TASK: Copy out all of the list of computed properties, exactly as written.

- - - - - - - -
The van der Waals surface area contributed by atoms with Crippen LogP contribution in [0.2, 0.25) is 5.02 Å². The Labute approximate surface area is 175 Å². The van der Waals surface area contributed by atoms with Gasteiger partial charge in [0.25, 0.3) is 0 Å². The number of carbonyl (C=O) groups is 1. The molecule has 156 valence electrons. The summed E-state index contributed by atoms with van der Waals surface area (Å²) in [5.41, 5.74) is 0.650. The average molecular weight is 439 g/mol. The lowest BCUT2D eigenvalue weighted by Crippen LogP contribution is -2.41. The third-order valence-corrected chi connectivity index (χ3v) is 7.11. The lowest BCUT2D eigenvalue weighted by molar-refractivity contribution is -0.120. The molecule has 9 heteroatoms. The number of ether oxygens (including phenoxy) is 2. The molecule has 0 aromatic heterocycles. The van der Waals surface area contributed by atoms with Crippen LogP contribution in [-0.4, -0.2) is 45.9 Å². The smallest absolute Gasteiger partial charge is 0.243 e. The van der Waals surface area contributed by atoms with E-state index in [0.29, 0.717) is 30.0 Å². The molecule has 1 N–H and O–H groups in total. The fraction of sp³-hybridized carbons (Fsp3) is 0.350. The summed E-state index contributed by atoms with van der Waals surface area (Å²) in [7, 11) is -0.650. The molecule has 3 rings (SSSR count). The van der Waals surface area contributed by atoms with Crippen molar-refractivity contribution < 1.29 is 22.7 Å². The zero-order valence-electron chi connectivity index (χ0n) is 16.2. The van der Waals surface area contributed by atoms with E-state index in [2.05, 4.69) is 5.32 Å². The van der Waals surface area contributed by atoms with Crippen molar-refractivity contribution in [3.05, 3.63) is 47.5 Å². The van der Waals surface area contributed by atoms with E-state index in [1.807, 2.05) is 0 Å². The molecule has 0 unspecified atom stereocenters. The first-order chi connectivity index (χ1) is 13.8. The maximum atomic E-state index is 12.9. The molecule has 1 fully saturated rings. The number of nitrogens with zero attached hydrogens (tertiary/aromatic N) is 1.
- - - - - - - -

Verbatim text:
The van der Waals surface area contributed by atoms with Crippen LogP contribution in [0.2, 0.25) is 5.02 Å². The Labute approximate surface area is 175 Å². The van der Waals surface area contributed by atoms with Gasteiger partial charge in [0.25, 0.3) is 0 Å². The number of carbonyl (C=O) groups is 1. The molecule has 156 valence electrons. The summed E-state index contributed by atoms with van der Waals surface area (Å²) in [5.41, 5.74) is 0.650. The average molecular weight is 439 g/mol. The lowest BCUT2D eigenvalue weighted by Crippen LogP contribution is -2.41. The third-order valence-corrected chi connectivity index (χ3v) is 7.11. The lowest BCUT2D eigenvalue weighted by molar-refractivity contribution is -0.120. The molecule has 9 heteroatoms. The number of ether oxygens (including phenoxy) is 2. The molecule has 0 aromatic heterocycles. The van der Waals surface area contributed by atoms with Crippen LogP contribution in [-0.4, -0.2) is 45.9 Å². The smallest absolute Gasteiger partial charge is 0.243 e. The van der Waals surface area contributed by atoms with E-state index in [0.29, 0.717) is 30.0 Å². The molecule has 1 N–H and O–H groups in total. The fraction of sp³-hybridized carbons (Fsp3) is 0.350. The summed E-state index contributed by atoms with van der Waals surface area (Å²) in [7, 11) is -0.650. The molecule has 3 rings (SSSR count). The van der Waals surface area contributed by atoms with Crippen molar-refractivity contribution < 1.29 is 22.7 Å². The zero-order valence-electron chi connectivity index (χ0n) is 16.2. The van der Waals surface area contributed by atoms with E-state index in [2.05, 4.69) is 5.32 Å². The van der Waals surface area contributed by atoms with Crippen molar-refractivity contribution in [3.05, 3.63) is 47.5 Å². The van der Waals surface area contributed by atoms with E-state index in [1.807, 2.05) is 0 Å². The molecule has 0 unspecified atom stereocenters. The first-order chi connectivity index (χ1) is 13.8. The maximum atomic E-state index is 12.9. The molecule has 1 fully saturated rings. The number of nitrogens with zero attached hydrogens (tertiary/aromatic N) is 1.